Typing at a Keyboard Causes Carpal Tunnel Syndrome(CTS), Right?

The American Academy of Neurology collaborated with the Mayo Clinic to study the relationship between keyboarding and Carpal Tunnel Syndrome. They found no evidence that typing for even up to seven hours a day week after week will provoke the onset of Carpal Tunnel Syndrome.

They looked at 257 computer typists in a controlled situation. Seventy-six of them, almost 29.5 percent, reported tingling in their fingers and hands. However, only 10.5 percent had symptoms of Carpal Tunnel Syndrome. Further testing of the median nerve found that only 3.5 percent actually had Carpal Tunnel Syndrome.

Those few who did have CTS averaged 41.8 years of age and had spent an average of 8.7 years keyboarding about 6.6 hours typing daily. On the other hand, those without Carpal Tunnel Syndrome averaged 42.4 years of age and had spent 6.4 hours a day keyboarding for an average of 8.8 years.

Statistically, such small differences in the two categories prove nothing – and do not point to a trend. Thus, other factors have to be considered. That flies in the face of years of testimony by reputable doctors that almost any hand motion on the job leads to CTS.

As a result of such testimony, attorney Michael Rusin says many courts have been far too willing to rule that, since the employee had used his or her hands at work, any Carpal Tunnel Syndrome diagnosis must be job-related.

Before the Mayo Clinic study, says Rusin, no research was available to cast doubt on such beliefs. Rusin says he had wondered for years why physicians didn’t backing up their opinions with scientific data. Now, he says, the Mayo study provides needed evidence – and it reputes the longstanding assumptions.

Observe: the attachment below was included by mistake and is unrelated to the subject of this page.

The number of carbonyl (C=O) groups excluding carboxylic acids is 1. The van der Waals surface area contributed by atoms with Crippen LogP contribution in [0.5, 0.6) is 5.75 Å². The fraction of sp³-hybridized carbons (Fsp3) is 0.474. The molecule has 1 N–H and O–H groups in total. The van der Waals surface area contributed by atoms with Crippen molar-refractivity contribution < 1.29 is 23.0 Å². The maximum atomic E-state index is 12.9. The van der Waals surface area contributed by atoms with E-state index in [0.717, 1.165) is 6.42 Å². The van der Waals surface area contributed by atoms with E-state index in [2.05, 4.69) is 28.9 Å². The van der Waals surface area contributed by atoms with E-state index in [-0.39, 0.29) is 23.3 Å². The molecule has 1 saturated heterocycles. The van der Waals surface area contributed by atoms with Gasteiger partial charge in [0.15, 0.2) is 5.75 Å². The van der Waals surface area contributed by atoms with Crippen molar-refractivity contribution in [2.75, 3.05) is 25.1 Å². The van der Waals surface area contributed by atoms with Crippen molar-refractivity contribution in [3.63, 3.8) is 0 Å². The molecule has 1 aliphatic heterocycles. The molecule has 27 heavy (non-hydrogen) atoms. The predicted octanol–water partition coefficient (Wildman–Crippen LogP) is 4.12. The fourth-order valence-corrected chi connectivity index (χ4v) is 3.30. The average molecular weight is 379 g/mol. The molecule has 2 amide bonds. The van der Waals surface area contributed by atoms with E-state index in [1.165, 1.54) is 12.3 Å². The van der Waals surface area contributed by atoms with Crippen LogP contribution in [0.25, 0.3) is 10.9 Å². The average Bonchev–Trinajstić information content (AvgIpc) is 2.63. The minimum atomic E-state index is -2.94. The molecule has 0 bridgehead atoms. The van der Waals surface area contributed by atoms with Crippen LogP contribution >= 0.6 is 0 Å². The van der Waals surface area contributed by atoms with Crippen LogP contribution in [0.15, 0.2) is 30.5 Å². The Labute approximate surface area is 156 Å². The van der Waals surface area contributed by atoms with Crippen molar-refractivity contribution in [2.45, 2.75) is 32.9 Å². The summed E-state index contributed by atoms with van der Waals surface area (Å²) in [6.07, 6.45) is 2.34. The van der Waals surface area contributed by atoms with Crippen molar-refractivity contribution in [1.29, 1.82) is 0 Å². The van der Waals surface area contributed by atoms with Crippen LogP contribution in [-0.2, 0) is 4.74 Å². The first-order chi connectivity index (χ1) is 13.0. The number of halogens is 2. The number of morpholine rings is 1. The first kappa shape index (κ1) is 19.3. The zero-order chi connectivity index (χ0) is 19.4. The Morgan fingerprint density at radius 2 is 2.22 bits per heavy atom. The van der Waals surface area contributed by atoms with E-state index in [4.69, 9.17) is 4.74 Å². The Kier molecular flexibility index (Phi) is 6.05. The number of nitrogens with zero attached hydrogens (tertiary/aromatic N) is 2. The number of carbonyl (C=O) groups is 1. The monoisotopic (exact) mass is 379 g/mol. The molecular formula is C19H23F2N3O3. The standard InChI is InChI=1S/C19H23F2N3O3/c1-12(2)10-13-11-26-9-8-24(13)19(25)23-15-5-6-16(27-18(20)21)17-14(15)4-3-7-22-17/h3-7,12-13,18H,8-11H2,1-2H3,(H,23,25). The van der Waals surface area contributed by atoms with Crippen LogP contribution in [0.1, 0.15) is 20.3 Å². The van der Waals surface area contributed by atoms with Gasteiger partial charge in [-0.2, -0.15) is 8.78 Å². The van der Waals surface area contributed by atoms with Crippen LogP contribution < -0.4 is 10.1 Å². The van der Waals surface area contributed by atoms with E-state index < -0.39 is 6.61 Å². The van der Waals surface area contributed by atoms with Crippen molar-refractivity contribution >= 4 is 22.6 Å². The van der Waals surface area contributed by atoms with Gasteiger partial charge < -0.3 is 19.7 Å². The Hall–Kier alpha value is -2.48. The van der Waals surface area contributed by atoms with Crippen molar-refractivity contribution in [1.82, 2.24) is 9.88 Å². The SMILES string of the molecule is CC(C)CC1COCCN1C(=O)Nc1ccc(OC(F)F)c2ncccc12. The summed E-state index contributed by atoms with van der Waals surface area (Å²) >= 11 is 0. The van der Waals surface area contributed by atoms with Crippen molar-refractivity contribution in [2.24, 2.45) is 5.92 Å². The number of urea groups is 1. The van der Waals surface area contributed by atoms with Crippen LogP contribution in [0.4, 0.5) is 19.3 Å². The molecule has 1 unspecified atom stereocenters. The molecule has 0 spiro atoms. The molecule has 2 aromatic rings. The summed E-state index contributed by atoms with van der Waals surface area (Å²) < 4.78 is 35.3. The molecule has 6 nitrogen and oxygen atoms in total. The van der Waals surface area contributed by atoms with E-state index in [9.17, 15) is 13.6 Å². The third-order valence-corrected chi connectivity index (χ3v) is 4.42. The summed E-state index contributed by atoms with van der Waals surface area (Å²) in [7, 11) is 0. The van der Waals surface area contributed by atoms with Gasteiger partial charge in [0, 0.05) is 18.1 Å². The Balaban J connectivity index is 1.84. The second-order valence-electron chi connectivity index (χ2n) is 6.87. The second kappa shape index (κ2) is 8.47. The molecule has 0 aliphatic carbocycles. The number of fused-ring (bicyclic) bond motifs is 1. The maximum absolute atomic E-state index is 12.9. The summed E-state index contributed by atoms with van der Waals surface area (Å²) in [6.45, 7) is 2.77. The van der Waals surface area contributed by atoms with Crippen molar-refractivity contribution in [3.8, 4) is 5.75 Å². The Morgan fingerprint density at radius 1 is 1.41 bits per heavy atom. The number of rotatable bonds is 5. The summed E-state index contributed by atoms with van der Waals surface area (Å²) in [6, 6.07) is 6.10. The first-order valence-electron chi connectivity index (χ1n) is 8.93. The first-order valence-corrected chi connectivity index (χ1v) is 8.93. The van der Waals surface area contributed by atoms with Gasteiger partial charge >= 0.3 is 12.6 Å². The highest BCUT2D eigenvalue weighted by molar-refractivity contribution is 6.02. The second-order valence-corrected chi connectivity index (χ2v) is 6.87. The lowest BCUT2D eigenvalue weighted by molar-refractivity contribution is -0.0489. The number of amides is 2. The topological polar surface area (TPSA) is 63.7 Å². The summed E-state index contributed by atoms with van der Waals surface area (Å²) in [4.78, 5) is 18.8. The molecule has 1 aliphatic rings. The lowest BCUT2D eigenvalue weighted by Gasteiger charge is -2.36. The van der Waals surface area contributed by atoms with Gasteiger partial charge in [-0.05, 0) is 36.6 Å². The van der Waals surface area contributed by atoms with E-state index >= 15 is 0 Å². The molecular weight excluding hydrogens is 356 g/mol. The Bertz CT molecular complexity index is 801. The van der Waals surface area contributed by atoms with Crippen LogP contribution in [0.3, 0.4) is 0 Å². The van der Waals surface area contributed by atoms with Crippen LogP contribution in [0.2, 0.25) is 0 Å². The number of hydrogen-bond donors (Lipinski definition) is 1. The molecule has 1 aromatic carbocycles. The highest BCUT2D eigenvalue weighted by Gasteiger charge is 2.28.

Is Carpal tunnel Syndrome – CTS just too popular? Could it be that Carpal Tunnel Syndrome is blamed far too often for a variety of ailments since it has received so much publicity – particularly related to large court settlements? Could workers on production lines be motivated by widespread reports of large cash payouts to CTS victims?

After all, a worker with sore wrists may have heard about a Carpal Tunnel Syndrome Symptoms – CTS patient who allegedly received full disability approval from Social Security and cash from his or her employer. The worker grows envious of someone with similar symptoms who does not have to work, just stays at home and collects benefits.

For a worker in a dead-end position who hates his or her tedious and low-paying job, such a prospect can be enormously attractive. Such individuals have been known to pressure their physicians into misdiagnosing Carpal Tunnel Syndrome in hopes of winning a nice settlement.

Whether real or not, CTS issues annually cost American employers more than $20 billion in medical expenses and lost work time, according to the U.S. Bureau of Labor Statistics. Employees most at risk are typists and production line workers.

Such injuries have leaped in cost from less than $5 million in the 1980s to more than $40 million – and they continue to climb.

One Response to “Typing at a Keyboard Causes Carpal Tunnel Syndrome(CTS), Right?”

  1. [...] Carpel tunnel Syndrome – CTS sufferers recommend applying a poultice of ground-up hot peppers, then tightly wrapping the [...]

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